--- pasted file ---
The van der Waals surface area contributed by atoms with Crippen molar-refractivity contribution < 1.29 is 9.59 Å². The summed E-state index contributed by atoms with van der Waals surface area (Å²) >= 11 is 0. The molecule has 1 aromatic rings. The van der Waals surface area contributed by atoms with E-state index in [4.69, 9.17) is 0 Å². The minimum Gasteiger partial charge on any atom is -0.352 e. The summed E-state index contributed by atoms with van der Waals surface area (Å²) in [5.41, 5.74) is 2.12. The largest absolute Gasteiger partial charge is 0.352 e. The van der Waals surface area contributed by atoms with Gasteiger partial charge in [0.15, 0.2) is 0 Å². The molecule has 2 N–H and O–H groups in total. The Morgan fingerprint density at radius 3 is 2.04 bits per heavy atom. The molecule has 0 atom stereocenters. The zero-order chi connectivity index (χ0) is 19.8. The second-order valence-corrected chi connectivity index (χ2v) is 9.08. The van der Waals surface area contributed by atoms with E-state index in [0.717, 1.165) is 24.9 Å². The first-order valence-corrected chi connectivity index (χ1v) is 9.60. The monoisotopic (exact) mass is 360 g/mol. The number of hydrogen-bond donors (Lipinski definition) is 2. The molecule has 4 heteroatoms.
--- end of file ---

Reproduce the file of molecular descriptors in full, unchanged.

The van der Waals surface area contributed by atoms with Crippen molar-refractivity contribution < 1.29 is 9.59 Å². The summed E-state index contributed by atoms with van der Waals surface area (Å²) >= 11 is 0. The molecule has 1 aromatic rings. The van der Waals surface area contributed by atoms with E-state index in [4.69, 9.17) is 0 Å². The minimum Gasteiger partial charge on any atom is -0.352 e. The summed E-state index contributed by atoms with van der Waals surface area (Å²) in [5.41, 5.74) is 2.12. The largest absolute Gasteiger partial charge is 0.352 e. The van der Waals surface area contributed by atoms with Gasteiger partial charge in [0.15, 0.2) is 0 Å². The molecule has 2 N–H and O–H groups in total. The Morgan fingerprint density at radius 3 is 2.04 bits per heavy atom. The molecule has 0 atom stereocenters. The zero-order chi connectivity index (χ0) is 19.8. The second-order valence-corrected chi connectivity index (χ2v) is 9.08. The van der Waals surface area contributed by atoms with E-state index in [0.717, 1.165) is 24.9 Å². The first-order valence-corrected chi connectivity index (χ1v) is 9.60. The monoisotopic (exact) mass is 360 g/mol. The number of hydrogen-bond donors (Lipinski definition) is 2. The molecule has 4 heteroatoms.